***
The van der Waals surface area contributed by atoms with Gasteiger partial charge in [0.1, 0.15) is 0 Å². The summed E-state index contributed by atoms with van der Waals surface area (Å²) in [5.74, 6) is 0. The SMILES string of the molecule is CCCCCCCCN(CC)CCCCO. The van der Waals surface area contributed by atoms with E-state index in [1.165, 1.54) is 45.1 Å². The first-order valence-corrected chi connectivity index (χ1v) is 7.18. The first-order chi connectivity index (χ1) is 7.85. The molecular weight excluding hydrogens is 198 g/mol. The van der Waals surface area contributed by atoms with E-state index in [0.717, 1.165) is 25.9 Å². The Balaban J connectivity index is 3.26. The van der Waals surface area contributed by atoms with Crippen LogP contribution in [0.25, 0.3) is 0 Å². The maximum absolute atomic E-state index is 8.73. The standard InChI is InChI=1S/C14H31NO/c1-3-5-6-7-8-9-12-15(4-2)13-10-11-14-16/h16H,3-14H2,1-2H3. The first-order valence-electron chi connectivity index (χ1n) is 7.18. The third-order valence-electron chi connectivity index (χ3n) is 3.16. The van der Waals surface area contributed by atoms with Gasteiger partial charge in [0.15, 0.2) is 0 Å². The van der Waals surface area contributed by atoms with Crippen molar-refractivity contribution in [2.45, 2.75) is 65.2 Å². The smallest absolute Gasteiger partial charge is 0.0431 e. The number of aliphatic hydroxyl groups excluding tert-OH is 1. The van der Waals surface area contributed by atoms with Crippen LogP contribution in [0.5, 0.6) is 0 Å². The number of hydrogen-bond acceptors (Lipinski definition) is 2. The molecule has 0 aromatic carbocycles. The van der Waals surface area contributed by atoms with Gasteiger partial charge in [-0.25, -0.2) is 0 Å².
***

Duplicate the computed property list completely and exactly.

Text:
The van der Waals surface area contributed by atoms with Gasteiger partial charge in [0.1, 0.15) is 0 Å². The summed E-state index contributed by atoms with van der Waals surface area (Å²) in [5.74, 6) is 0. The SMILES string of the molecule is CCCCCCCCN(CC)CCCCO. The van der Waals surface area contributed by atoms with E-state index in [1.165, 1.54) is 45.1 Å². The first-order valence-corrected chi connectivity index (χ1v) is 7.18. The first-order chi connectivity index (χ1) is 7.85. The molecular weight excluding hydrogens is 198 g/mol. The van der Waals surface area contributed by atoms with E-state index in [0.717, 1.165) is 25.9 Å². The Balaban J connectivity index is 3.26. The van der Waals surface area contributed by atoms with Crippen LogP contribution in [0.25, 0.3) is 0 Å². The maximum absolute atomic E-state index is 8.73. The standard InChI is InChI=1S/C14H31NO/c1-3-5-6-7-8-9-12-15(4-2)13-10-11-14-16/h16H,3-14H2,1-2H3. The first-order valence-electron chi connectivity index (χ1n) is 7.18. The third-order valence-electron chi connectivity index (χ3n) is 3.16. The van der Waals surface area contributed by atoms with Gasteiger partial charge in [0.15, 0.2) is 0 Å². The van der Waals surface area contributed by atoms with Crippen molar-refractivity contribution in [2.45, 2.75) is 65.2 Å². The smallest absolute Gasteiger partial charge is 0.0431 e. The number of aliphatic hydroxyl groups excluding tert-OH is 1. The van der Waals surface area contributed by atoms with Crippen LogP contribution in [0.5, 0.6) is 0 Å². The number of hydrogen-bond acceptors (Lipinski definition) is 2. The molecule has 0 aromatic carbocycles. The van der Waals surface area contributed by atoms with Gasteiger partial charge in [-0.25, -0.2) is 0 Å².